SACRAMENTO - Today, several members from the California State Senate introduced a package of legislative proposals that will strengthen California's leadership in powering a new clean-energy economy. The proposals include historic benchmarks for pollution reduction, energy efficiency, and petroleum use that will spur innovation and investment and maintain California's lead in creating jobs in the advanced energy sector. This will be the first series of bills introduced by Senate Democrats to combat climate change and preserve the environment.


Details of today's proposals along with bill language, charts, articles, and statements from a broad coalition of supporters are online here: http://focus.senate.ca.gov/climate.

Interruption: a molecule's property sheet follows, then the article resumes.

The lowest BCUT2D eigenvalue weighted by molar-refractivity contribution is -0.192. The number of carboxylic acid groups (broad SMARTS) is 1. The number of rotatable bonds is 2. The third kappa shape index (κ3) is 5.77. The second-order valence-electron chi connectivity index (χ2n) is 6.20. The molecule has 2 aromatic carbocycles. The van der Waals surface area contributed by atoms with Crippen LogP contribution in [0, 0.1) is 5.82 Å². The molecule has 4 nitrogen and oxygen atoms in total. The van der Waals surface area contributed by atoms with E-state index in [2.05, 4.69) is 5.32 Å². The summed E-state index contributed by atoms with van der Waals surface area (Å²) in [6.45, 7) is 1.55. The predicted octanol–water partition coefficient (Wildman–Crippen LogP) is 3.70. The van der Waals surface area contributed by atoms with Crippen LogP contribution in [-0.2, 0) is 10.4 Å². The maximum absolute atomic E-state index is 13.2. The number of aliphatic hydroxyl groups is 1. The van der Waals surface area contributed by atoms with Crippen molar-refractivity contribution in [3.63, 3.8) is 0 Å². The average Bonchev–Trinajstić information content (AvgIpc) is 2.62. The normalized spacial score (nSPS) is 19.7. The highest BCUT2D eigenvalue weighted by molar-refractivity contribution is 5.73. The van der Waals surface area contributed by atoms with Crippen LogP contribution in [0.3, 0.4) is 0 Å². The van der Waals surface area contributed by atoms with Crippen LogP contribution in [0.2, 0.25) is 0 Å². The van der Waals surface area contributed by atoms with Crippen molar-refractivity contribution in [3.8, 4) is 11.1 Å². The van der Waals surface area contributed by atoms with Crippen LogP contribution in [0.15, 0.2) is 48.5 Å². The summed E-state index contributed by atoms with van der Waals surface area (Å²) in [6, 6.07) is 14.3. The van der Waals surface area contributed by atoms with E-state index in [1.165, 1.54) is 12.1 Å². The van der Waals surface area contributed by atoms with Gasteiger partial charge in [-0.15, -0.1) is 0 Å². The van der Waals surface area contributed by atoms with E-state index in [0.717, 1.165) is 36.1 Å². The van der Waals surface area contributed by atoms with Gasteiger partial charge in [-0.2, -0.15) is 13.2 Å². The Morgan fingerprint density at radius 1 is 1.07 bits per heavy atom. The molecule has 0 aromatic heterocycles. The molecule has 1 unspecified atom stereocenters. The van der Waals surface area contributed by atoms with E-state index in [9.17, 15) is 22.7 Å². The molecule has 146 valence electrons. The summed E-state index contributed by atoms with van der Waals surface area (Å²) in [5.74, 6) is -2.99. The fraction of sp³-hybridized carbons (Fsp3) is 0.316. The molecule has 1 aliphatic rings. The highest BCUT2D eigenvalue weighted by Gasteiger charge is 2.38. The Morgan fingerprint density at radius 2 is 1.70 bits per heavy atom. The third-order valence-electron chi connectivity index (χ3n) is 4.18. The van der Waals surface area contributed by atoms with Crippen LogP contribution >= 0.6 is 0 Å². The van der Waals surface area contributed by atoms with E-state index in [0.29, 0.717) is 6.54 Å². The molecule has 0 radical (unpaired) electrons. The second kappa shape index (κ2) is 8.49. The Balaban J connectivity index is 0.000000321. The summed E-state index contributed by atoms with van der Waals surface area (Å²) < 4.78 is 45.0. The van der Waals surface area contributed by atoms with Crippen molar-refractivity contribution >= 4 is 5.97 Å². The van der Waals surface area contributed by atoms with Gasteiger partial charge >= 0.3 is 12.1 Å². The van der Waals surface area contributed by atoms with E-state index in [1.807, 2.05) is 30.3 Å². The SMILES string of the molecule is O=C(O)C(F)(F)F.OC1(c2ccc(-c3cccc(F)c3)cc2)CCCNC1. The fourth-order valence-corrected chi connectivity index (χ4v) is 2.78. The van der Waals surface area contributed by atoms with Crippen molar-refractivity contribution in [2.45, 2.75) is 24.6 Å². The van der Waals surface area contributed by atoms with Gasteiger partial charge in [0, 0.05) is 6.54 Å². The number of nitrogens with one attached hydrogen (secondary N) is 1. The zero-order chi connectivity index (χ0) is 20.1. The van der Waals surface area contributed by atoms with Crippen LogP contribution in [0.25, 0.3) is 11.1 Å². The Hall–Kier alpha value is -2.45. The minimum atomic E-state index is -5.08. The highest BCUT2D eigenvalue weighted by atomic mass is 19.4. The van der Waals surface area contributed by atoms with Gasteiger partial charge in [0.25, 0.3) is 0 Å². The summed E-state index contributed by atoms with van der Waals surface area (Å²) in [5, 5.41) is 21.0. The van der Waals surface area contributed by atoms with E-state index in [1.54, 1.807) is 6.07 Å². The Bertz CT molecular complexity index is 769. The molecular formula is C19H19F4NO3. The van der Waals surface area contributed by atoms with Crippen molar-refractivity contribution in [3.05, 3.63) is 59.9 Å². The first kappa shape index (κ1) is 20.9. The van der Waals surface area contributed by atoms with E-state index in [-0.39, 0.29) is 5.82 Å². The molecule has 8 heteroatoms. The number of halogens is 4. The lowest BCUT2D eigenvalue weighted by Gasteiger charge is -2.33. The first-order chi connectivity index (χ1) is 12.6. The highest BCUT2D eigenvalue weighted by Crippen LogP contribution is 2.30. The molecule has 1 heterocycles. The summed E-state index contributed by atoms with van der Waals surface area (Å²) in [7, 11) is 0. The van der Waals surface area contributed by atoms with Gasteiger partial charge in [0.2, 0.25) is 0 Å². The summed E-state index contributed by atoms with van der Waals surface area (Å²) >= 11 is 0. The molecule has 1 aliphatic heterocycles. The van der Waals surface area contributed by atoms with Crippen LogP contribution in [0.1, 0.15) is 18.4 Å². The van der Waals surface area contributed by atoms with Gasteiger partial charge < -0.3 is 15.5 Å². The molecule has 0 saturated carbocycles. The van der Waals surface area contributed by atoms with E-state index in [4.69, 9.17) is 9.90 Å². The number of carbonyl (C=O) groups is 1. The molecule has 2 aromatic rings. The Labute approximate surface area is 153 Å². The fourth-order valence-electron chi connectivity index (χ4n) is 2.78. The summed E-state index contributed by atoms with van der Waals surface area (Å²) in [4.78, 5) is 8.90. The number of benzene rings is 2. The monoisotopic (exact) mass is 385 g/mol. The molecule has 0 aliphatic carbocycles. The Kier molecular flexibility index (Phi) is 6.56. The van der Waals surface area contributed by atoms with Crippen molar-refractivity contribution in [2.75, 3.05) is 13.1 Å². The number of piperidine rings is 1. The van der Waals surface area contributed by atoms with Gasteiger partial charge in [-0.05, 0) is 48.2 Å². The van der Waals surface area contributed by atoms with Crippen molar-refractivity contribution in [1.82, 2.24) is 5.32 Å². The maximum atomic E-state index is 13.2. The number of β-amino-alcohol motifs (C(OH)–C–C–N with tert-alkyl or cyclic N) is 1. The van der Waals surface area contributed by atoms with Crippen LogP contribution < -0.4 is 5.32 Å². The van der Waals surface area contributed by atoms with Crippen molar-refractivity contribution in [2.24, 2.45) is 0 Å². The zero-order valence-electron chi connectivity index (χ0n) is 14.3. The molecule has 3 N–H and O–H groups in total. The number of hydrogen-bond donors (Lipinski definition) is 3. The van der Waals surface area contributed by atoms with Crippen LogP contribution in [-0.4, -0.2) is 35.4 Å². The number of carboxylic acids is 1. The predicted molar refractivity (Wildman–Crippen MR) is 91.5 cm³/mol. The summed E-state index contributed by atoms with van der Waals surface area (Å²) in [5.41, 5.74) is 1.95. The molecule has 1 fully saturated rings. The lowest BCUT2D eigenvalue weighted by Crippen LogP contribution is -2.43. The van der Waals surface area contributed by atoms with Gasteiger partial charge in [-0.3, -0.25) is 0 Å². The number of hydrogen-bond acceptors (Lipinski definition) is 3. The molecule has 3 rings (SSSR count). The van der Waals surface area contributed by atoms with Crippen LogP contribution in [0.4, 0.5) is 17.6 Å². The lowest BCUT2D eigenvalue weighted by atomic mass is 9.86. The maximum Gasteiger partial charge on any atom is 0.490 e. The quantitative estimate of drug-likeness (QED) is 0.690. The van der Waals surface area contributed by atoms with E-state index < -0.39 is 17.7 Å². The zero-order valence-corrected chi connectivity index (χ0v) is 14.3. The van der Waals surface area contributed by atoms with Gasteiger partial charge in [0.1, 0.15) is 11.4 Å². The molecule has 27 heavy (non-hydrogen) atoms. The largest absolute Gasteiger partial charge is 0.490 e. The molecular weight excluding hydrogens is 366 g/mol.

SB 32 (Pavley) sets an overarching climate pollution reduction target of 80 percent below 1990 levels by 2050. Setting clear, achievable climate pollution reduction targets in law and identifying priorities to guide implementation will provide critical accountability, as well as certainty to businesses investing for the long term in California. This commitment will also secure fees paid by polluters for the foreseeable future, in effect stabilizing revenues from our cap-and-trade system that go into energy efficiency, cleaner transportation, and investing in disproportionately impacted communities.